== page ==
What about consent?

Every clinical trial participant has to agree to take part via a process called ‘informed consent’. This means that the study is clearly and thoroughly explained to them and they decide to join of their own free will once they have understood what the study is aiming to achieve and exactly what will be involved. This is where things get complicated when it comes to research in children. Many children will not be mature enough to understand something as complex as a clinical study and will be unable to make choices on their own. Of course most teenagers will understand a lot more than young children and some may have fully formed views and preferences.7 From the point of view of the law, however, everyone under 18 is considered unable to make their own decisions; so, official informed consent is required from a parent or legal guardian to join a clinical trial.4 Still, involving the child in the decision-making process is very important. Getting the child’s agreement is a more informal process known as ‘assent’.1, 7, 8 Many clinical study teams now offer booklets, videos or websites that explain their study in simple, child-friendly language, sometimes with cartoons, drawings, quizzes and other techniques designed to appeal to children or adolescents.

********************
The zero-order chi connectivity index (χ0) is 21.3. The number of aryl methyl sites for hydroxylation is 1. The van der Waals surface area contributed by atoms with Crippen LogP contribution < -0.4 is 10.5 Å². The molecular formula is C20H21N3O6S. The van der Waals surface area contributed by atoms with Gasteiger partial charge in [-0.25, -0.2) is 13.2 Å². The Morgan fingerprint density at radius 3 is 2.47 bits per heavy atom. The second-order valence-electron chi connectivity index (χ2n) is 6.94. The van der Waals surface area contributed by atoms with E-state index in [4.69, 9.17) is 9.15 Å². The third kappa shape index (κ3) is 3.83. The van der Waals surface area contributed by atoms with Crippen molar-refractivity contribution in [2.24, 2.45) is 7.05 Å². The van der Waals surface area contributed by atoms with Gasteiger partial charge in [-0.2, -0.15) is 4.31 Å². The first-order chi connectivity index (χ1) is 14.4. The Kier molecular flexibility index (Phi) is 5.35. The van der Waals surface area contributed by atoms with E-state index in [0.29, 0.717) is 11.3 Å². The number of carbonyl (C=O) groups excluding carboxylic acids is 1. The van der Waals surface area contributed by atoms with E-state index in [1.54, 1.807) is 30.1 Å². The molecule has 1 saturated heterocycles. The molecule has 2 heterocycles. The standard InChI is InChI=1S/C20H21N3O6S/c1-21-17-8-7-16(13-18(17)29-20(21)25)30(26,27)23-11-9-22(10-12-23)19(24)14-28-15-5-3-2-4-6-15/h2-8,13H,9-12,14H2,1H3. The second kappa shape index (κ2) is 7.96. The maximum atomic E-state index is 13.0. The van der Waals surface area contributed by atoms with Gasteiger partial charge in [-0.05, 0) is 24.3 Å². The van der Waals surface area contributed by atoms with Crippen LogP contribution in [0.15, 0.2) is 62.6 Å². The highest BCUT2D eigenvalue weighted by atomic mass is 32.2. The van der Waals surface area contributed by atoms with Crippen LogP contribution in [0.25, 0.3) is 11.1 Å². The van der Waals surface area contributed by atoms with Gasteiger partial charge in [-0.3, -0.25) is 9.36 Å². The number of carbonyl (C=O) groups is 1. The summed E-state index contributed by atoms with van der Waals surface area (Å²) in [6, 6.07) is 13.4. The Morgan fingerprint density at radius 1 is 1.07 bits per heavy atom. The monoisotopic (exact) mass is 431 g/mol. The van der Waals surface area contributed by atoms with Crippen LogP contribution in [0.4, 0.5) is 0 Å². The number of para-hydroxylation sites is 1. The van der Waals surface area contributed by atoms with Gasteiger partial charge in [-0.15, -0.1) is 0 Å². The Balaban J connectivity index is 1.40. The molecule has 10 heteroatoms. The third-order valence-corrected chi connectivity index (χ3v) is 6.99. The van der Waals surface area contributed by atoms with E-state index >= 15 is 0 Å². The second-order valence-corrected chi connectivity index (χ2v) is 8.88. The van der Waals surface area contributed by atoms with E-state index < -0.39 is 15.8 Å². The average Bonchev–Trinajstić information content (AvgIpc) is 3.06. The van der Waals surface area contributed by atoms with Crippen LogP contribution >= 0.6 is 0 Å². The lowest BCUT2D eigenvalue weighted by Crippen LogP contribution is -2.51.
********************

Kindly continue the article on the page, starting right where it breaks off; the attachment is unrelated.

Action to protect the health of future generations of children has progressed more in the last ten years than in the previous fifty, giving us an optimistic view of the future. Today we can see how the situation has started to change when it comes to childhood cancers for example, where clinical trials are the standard of care rather than the exception, and 60 % of cancer patients under the age of 29 are enrolled in a clinical study. 12


  1. Medical Research Council. MRC Ethics Guide: Medical Research in Children 2004. Available from:
  2. World Health Organization. Clinical Trials in Children. 2016
  3. National Institutes of Health. NIH Clinical research trials and you. 2016
  4. U.S. Food and Drug Administration. Should your Child Be in a Clinical Trial? 2016
  5. Lu H, Rosenbaum S. Developmental Pharmacokinetics in Pediatric Populations. J Pediatr Pharmacol Ther 2014;19(4):262–276
  6. Finney E. Children’s Medicines, a Situational Analysis 2011. Available from:
  7. Nuffield Council on Bioethics (2015). Children and clinical research: ethical issues. Available from:
  8. Yeung V. Clinical Trials in Children. Chapter 6 in Paediatric Drug Handling ISBN 978 0 85369 686 5. Available from
  9. NIH Medline Plus: The Importance of Children in Clinical Trials. Available from:
  10. Mukattash T, Millership J, Collier P et al. Public awareness and views on unlicensed use of medicines in children Br J Clin Pharmacol 2008; 66(6): 838-45
  11. WHO Expert Committee on Specifications for Pharmaceutical Preparations. Annex 5: Development of paediatric medicines: points to consider in formulation. WHO Technical Report Series no.970: 2012. Available from:
  12. St. Baldrick’s Foundation. The Road to Success: Clinical Trials and the Children’s Oncology Group.